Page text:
Application of Software Metrics in EPR Projects

Application of Software Metrics in EPR Projects

S. Parthasarathy (Thiagarajar College of Engineering, India)
DOI: 10.4018/978-1-61520-625-4.ch004
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Abstract

Business information system is an area of the greatest significance in any business enterprise today. Enterprise Resource Planning (ERP) projects are a growing segment of this vital area. Software engineering metrics are units of measurement used to characterize the software engineering products and processes. The research about the software process has acquired great importance in the last few years due to the growing interest of software companies in the improvement of their quality. Enterprise Resource Planning (ERP) projects are very complex products, and this fact is directly linked to their development and maintenance. One of the major reasons found in the literature for the failure of ERP projects is the poor management of software processes. In this chapter, the authors propose a Software Metrics Plan (SMP) containing different software metrics to manage software processes during ERP implementation. Two hypotheses have been formulated and tested using statistical techniques to validate the SMP. The statistical analysis of the collected data from an ERP project supports the two hypotheses, leading to the conclusion that the software metrics are momentous in ERP projects.
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Introduction

Software process improvement often receives little orderly attention. If it is important enough to do, however, someone must be assigned the responsibility and given the resources to make it happen. Until this is done, it will remain a nice thing to do someday, but never today. Software engineering process is the total set of software engineering activities needed to transform a user’s requirement into software (Humphrey 2005). In other words, software process is a set of software engineering activities necessary to develop and maintain software products. The reason for defining the software process is to improve the way the work is done. By thinking about the process in an orderly way, it is possible to anticipate problems and to devise ways to either prevent or to resolve them.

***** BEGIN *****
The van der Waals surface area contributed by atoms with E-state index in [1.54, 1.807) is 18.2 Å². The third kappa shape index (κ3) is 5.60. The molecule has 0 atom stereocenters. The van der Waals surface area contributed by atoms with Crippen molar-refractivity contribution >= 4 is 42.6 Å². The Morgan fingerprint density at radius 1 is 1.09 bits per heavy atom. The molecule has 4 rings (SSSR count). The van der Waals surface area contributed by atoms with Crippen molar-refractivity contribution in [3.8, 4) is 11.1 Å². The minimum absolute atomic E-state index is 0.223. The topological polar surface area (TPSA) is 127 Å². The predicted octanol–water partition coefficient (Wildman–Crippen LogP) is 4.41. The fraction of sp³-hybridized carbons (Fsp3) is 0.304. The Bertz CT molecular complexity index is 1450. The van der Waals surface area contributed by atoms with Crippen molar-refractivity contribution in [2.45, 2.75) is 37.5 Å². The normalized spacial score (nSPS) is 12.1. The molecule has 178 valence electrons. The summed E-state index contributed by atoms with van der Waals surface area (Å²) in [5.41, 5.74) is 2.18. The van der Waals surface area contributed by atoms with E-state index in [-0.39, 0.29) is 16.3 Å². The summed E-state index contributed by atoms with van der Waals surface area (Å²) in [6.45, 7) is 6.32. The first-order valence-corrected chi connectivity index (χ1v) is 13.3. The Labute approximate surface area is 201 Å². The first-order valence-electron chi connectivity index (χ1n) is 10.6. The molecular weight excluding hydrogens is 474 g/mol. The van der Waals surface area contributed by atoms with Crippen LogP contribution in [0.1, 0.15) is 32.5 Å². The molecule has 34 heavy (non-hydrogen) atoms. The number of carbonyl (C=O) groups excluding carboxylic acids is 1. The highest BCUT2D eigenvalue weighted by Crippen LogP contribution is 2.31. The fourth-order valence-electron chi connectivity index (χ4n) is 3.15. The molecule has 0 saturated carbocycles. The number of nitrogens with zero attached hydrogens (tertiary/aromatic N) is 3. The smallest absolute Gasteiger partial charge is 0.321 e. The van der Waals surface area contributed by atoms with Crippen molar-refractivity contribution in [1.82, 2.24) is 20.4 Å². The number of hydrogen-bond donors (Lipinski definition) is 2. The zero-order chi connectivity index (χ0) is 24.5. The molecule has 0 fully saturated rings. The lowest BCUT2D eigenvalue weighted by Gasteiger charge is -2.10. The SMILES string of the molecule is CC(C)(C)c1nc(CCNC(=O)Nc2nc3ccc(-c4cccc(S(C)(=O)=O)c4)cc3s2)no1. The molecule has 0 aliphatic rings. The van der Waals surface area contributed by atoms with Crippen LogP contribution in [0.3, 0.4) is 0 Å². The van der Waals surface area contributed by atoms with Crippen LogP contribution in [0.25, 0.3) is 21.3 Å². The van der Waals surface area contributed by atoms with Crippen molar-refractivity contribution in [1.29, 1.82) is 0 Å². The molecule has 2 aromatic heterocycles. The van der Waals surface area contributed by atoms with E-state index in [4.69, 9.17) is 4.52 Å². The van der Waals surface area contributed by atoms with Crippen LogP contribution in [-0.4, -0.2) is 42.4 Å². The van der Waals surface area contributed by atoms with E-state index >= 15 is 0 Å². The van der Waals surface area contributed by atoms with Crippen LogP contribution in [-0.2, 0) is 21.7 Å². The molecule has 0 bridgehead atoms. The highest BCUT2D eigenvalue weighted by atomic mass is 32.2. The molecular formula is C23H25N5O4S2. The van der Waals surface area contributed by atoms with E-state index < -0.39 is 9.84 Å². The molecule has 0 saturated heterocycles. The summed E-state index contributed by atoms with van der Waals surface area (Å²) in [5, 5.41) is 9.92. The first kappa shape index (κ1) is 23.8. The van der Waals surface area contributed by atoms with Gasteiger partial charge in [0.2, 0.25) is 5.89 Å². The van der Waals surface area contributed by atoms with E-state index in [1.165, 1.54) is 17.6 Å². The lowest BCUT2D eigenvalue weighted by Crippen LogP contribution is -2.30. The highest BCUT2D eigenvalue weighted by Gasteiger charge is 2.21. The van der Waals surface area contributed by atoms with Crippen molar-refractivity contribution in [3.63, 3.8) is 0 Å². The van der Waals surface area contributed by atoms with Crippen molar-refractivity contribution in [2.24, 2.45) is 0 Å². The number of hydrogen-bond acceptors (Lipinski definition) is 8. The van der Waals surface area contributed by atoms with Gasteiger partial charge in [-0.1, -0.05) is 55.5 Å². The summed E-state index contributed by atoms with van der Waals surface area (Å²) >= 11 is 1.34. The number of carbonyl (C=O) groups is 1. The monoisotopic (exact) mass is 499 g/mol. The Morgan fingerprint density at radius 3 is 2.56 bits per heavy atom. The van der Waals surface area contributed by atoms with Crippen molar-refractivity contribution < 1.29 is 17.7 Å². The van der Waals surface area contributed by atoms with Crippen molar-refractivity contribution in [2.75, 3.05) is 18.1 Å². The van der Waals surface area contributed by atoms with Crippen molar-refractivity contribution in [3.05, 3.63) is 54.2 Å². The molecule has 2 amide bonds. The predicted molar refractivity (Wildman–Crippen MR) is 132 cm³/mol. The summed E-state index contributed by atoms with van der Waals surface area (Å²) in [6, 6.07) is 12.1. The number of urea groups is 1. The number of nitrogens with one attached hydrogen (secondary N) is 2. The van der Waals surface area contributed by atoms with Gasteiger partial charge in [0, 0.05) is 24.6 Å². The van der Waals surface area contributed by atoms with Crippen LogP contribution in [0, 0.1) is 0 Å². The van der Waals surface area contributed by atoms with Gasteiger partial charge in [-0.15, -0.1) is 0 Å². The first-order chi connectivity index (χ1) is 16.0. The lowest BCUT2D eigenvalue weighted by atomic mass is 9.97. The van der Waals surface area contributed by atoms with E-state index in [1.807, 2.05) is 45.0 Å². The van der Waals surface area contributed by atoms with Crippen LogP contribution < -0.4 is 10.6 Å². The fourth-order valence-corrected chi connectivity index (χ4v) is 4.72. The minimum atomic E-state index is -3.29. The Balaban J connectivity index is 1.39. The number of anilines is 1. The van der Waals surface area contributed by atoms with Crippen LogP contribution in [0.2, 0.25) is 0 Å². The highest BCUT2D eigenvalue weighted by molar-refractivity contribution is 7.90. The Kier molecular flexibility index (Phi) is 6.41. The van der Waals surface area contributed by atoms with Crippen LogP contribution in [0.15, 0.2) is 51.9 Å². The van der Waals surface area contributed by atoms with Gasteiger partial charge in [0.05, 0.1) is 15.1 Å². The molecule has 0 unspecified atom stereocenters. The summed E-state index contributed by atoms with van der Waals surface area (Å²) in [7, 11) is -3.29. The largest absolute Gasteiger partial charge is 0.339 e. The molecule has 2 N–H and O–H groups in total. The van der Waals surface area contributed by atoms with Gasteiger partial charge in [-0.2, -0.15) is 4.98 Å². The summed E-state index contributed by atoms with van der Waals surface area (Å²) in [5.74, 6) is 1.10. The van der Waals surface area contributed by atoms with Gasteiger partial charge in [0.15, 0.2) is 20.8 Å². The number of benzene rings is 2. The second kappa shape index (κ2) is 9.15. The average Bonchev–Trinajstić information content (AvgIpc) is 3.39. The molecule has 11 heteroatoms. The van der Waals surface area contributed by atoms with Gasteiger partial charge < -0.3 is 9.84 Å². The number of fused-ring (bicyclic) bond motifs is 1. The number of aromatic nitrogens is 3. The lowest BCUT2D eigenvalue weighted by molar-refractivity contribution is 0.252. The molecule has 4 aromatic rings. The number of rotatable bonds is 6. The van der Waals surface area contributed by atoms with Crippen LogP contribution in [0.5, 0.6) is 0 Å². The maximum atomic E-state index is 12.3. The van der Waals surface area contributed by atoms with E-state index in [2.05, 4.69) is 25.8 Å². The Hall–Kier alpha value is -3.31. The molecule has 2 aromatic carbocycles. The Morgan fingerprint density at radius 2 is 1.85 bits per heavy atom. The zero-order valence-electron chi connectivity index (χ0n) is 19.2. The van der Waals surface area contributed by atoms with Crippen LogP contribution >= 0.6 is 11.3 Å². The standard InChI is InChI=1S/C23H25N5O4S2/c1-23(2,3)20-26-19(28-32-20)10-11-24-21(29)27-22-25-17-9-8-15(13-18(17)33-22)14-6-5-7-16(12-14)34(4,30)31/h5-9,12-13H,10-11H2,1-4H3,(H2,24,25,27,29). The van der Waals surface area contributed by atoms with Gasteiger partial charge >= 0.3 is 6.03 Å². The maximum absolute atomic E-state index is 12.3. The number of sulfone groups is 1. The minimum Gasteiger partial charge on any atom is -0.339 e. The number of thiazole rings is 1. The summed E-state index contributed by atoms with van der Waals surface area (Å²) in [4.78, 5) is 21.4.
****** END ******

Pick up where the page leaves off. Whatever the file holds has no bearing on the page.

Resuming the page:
The software processes that are of great concern during the ERP implementation are requirements instability, scheduling and software maintenance (Parthasarathy and Anbazhagan, 2006). Here, we use software metrics to manage and improve these software processes during the ERP implementation. It explains specifically how the software processes can be quantified, plotted, and analyzed so that the performance of ERP software development activities can be predicted, controlled, and guided to achieve both business and technical goals. As mentioned by Parthasarathy & Anbazhagan (2006), though there are a handful of software processes for ERP projects, the processes such as requirements stability, schedule slippage and monitoring the software maintenance tasks are considered more important and account for the performance enhancement of ERP projects. Hence, only these software processes are dealt with using software metrics in the proposed Software Metrics Plan (SMP) developed in this chapter.

Many project managers acknowledge that measurement helps them understand and guide the development of their projects (Fenton et al 2003). They want to select particular metrics, perhaps as part of an overall development plan, but they do not know how to begin. The answers to a manager’s metrics questions should appear in the project’s metrics plan, so that managers and developers know what to collect, when to collect it and how the data relate to management decisions. The plan enables managers to establish a flexible and comprehensive metrics program as part of a larger process or product improvement program. The research about the software process has acquired great importance in the last few years due to the growing interest of software companies in the improvement of their quality. ERP projects are very complex products, and this fact is directly linked to their development and maintenance.

The total quality management (TQM) notion of prevention rather than correction can be applied successfully in software engineering. The project schedule slippage and tracking problems during maintenance are not uncommon. A key issue in ERP implementation is how to find a match between the ERP system and an organization’s business processes by appropriately customizing both the system and the organization (Arthur 1997). This is badly affected due to the instability in the requirements proposed by the customer and the poor capability of the ERP vendor.

The phase “Gap Analysis” in ERP implementation is a step of negotiation between the company’s requirements and the functions an ERP package possesses (Carmel et al 1998). Poor requirements specification and its instability badly affects the gap analysis phase of an ERP project which in turn leads to schedule slippage and bubbles of problems during the maintenance phase of the software project. The requirements instability is probably the most important single software process issue for many organizations. The failure of many software projects can be directly linked to the requirements instability (Davenport 1998). Customization, the biggest technology headache is considered as the critical success factor for ERP implementation (Parthasarathy and Anbazhagan, 2007).

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